"If I write about something that happened 15 years ago," says Sala, "it's much easier in Albanian. If I write down an idea that concerns me now or that I've had in the last few years it's probable I will write it in French, but there are no rules." Sala is not deterred by geographic boundaries, having made films all over the world, from Milan and Tirana to Tourcoing (France), North Carolina and now Iceland--although, strangely, never in Paris. But as he moves further into unknown territory, the works seem to become more abstract, and the narratives more obscure. The thoughts and words that cannot easily be translated between disparate languages and cultures turn into mere sounds, especially in Lakkat (2004), which was shot in Senegal. Enveloped in semidarkness, one of two African schoolboys hesitantly repeats unfamiliar words enunciated by his teacher in their native tongue, Wolof, alternating with the occasional stirrings of butterflies and moths on a fluorescent light.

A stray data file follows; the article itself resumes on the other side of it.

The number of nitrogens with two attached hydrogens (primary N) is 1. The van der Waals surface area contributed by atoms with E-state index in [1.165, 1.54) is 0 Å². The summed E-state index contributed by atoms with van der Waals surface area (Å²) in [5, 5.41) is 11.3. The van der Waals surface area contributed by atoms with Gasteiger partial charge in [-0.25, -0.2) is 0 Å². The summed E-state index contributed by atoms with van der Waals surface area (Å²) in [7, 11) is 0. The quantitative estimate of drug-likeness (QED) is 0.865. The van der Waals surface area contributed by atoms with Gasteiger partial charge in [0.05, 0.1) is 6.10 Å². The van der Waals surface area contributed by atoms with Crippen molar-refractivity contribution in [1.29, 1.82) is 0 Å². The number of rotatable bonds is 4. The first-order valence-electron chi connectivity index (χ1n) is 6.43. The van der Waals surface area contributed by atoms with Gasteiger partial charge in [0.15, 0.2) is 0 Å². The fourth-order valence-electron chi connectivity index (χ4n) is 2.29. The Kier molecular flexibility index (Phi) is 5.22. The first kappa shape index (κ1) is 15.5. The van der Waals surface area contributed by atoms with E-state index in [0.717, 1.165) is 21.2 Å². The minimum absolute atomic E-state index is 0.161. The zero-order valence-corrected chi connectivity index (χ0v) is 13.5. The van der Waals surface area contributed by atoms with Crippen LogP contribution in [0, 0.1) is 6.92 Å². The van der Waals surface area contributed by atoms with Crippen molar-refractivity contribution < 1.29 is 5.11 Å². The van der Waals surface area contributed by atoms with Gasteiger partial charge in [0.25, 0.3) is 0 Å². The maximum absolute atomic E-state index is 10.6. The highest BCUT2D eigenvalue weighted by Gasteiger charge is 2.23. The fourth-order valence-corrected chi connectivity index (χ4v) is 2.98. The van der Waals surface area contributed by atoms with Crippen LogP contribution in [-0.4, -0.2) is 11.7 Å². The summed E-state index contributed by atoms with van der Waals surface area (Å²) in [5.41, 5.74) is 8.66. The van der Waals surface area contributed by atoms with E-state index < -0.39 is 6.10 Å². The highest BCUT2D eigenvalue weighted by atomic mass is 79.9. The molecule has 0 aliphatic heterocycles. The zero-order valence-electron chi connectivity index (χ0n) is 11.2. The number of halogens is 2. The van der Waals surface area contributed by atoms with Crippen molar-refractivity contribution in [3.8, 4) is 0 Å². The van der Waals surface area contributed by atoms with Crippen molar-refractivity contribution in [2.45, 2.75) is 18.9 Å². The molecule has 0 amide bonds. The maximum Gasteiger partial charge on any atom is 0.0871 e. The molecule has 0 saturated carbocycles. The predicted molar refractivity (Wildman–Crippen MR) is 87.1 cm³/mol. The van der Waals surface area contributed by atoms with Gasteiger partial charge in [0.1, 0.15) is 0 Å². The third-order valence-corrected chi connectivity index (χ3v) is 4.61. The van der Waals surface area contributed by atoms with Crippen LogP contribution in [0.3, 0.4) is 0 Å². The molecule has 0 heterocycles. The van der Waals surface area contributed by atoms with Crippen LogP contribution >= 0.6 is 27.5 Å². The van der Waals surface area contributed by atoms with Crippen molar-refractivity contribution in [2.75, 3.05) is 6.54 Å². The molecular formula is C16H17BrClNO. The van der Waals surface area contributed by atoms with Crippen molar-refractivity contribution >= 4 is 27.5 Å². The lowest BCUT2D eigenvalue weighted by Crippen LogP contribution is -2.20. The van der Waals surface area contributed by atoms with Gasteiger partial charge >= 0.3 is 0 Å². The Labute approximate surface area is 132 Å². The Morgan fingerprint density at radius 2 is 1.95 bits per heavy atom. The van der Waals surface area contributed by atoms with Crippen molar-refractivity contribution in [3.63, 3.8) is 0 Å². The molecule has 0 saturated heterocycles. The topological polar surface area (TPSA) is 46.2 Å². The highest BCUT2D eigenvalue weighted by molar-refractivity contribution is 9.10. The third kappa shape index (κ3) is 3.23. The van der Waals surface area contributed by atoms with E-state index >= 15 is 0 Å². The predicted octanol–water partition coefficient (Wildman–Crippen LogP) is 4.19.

Subtitles flashing at the foot of the screen reveal Sala's chosen text: an array of Wolof phrases and words describing varying shades between white and black as approximated in other languages. While the boy chants "Nuul, Bu nuul, Ku nuul kukk, Bu nuul kukk," the English titles read "Dark, a dark thing, a very dark thing, a very dark one." Because the Senegalese language has words akin to some in French, the subtitles in Paris corroborated many of the Senegalese sounds; toubab (meaning "European" or "white person" in Wolof) became toubib in French (slang for "doctor"), whereas the British version exhibited at London's Hauser & Wirth gallery translated toubab as "Whitey," losing the mimicry of sound but giving a more accurate interpretation.